• Item #18: Public figures
  • Item #19: Financial performance representations
  • Item #20: Charts that list outlets
  • Item #21: Franchisor Financial Statements
  • Item #22-23: Contracts/receipts

Review ALL Financial Documents

In order to thoroughly understand the financial situation, the following documents should be reviewed and understood:

  • The franchise’s general ledger
  • Schedules of accounts payable and accounts receivable
  • Schedule of all inventory/products and their value
  • Analysis of gross margins and fixed/variable expenses
  • Tax returns, including local, state, federal, and foreign tax returns for the last three years. Also, review any audit reports, tax settlement documents, tax liens, and employment tax filings
  • Any audited and unaudited statements, including reports, for the last three years
  • Franchise’s credit report
  • Projections, budgets and strategic plans
  • Information regarding debt, contingent liabilities, depreciation, and amortization methods

Verify Business Structure and Operations

This is important when determining the franchise’s potential earning potential. Take the opportunity to verify the franchise’s business model, products and/or services, customer base—including subscriber lists and sales records, and costs associated with labor, materials, and operations.  Additionally, you’re going to want to get your hands on the franchise’s following documents:

  • Articles of Incorporation, including amendments 
  • Any Bylaws, including amendments 
  • List of shareholders and share amounts for each
  • Any agreements relating to options, voting, warrants, puts, calls, subscriptions, and convertible securities
  • Secretary of State’s Certificate of Good Standing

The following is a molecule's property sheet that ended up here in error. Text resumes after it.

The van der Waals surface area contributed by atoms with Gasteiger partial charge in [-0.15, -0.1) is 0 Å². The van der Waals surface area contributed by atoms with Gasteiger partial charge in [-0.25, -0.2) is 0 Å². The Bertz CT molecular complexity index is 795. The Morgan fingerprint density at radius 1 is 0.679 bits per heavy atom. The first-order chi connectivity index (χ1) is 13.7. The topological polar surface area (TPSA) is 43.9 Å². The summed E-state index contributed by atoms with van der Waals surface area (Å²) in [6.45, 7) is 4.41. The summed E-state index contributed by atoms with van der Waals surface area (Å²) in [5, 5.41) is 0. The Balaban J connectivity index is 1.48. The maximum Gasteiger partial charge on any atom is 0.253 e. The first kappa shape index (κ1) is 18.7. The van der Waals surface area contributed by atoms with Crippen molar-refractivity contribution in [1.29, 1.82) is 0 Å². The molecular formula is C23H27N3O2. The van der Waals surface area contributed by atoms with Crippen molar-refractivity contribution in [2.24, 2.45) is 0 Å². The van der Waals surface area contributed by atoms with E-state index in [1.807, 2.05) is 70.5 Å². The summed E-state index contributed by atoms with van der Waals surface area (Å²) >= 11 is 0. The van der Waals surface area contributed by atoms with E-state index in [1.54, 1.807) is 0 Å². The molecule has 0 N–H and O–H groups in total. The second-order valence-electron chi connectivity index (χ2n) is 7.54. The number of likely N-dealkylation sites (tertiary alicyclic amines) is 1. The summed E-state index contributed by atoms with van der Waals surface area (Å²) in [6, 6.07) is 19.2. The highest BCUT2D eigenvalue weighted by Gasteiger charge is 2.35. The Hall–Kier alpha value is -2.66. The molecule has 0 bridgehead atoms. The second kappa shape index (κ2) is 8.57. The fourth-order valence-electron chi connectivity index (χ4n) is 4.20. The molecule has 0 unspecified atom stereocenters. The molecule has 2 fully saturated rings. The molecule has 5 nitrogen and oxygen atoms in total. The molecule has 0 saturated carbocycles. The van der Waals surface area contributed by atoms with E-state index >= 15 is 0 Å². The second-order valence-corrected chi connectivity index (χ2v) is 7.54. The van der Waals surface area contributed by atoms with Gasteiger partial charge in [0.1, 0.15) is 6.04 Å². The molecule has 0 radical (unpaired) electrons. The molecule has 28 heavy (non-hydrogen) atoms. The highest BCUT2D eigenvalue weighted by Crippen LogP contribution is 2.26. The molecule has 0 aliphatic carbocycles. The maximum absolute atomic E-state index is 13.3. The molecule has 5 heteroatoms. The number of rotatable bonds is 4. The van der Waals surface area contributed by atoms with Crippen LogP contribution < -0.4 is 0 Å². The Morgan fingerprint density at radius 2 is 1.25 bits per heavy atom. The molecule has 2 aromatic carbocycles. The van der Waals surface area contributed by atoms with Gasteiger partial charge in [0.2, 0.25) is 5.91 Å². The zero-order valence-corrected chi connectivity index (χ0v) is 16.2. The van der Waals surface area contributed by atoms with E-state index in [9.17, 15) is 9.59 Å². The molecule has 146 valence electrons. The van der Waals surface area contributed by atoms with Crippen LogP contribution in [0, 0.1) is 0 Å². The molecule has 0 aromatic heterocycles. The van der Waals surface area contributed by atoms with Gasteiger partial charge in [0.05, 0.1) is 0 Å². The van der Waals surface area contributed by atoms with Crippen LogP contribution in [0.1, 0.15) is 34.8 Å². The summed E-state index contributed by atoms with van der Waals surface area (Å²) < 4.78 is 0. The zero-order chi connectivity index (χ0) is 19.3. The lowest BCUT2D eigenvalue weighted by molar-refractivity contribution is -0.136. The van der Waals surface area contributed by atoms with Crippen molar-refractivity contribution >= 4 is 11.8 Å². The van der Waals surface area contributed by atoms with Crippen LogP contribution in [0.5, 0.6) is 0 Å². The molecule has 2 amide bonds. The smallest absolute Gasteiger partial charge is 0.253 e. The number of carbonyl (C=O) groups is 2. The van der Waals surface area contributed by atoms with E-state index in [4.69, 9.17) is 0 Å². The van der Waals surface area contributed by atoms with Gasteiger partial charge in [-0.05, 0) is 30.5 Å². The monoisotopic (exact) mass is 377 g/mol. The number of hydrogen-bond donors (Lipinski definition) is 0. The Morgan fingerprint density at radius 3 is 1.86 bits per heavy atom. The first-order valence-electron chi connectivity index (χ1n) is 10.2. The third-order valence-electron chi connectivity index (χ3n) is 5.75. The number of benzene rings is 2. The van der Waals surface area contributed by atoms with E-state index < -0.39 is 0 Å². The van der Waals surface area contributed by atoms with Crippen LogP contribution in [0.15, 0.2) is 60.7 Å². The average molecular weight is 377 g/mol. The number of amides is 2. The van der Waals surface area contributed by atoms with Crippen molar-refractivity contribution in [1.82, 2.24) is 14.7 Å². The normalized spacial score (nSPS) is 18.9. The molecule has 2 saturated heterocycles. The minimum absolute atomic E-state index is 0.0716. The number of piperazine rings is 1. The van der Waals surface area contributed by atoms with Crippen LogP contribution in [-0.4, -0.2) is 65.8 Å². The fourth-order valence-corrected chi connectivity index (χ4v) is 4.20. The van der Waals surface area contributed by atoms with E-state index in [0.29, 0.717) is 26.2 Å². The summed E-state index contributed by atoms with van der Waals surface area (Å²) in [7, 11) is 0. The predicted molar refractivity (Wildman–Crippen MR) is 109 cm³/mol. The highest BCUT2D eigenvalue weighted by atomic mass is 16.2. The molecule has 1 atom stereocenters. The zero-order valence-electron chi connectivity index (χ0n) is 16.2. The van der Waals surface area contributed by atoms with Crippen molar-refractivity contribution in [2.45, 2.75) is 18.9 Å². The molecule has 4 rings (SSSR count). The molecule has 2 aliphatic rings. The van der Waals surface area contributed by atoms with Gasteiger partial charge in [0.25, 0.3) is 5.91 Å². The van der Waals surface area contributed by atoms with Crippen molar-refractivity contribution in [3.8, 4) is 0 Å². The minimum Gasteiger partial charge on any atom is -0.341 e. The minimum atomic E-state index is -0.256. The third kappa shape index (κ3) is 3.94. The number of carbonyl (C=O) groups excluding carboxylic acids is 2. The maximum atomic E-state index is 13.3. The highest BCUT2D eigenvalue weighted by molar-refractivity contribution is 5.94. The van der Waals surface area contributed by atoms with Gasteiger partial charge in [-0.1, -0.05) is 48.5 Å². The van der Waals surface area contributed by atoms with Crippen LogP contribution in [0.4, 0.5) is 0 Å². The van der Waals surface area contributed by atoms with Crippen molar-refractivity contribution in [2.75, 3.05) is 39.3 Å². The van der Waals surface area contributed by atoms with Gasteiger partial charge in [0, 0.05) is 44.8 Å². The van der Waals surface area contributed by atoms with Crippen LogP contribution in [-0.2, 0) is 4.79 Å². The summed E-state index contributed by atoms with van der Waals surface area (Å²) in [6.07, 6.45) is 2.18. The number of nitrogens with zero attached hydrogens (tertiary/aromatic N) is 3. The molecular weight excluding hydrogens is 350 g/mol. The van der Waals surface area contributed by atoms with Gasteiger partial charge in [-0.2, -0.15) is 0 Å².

• All active status reports for the last three years
  • A list of physical assets, including U.C.C. filings, leases on equipment, and a schedule of sales and purchases of equipment for the past three years. 
  • A schedule of the franchise’s real estate locations, including copies of all leases, deeds, mortgages, title policies, and nay approvals or permits
  • Schedules of trademarks, trade names, copyrights, consulting agreements, and any claims regarding intellectual property by or against the franchise

Know When You’ll Recoup Investment

You’re investing a significant amount of money into the franchise. Be aware of the true cost of running the business and know when you can expect to reap the rewards. 

Have you factored in marketing, advertising, technology, etc.? Understand the cost to running your franchise. 

Get to Know Your Franchisor

Build a solid relationship from the very start. The franchisee is more likely to succeed when relying on accurate information from the franchisor, and a successful franchisee is in the best interests of the franchisor. 

Review Employee Information

Who are the key employees? Explore their payroll, tax, and benefits. This is important to know. And it’s also important to know which employees, if any, plan to leave after the company’s been sold. Specifically, make sure you review the following:

  • A list of all employees, including their positions, salaries, stock options, and any bonuses paid during the last three years
  • Any employment statements, including nondisclosure, non-solicitation or noncompetition
  • Resumés of employees
  • A description of any reports of employee wrongful termination, harassment or discrimination
  • A description of any employee lawsuits, arbitration requests, or complaints in the last three years
  • The personnel handbook, including lists of benefits and holiday, vacation, and sick leave policies
  • Any documents regarding retirement plans, insurance policies
  • Details regarding any labor disputes, arbitration, requests for arbitration, and current or pending grievance procedures settled within the last three years
  • A description of worker’s compensation and unemployment insurance claim history

Investigate pending claims and litigation history

Is there any pending litigation, threatened litigation, or unsatisfied judgments? Review insurance policies to investigate possible coverage pending or threatened litigation. Also, review any documents relating to injunctions or settlements where the franchisor is a party. 

Notice Warning Signs

Trust your research. Signs, such as a franchisor unwilling to answer questions or secrecy regarding any of the above tips, should not be ignored. 

Work with an Experienced Franchise Lawyer

Practicing due diligence when purchasing a franchise is always a good idea. But franchise contracts are complex and complicated, so consulting with an experienced franchise lawyer, especially if you’re a first-time buyer, is highly recommended. We’re here to help. Contact us to schedule a consultation.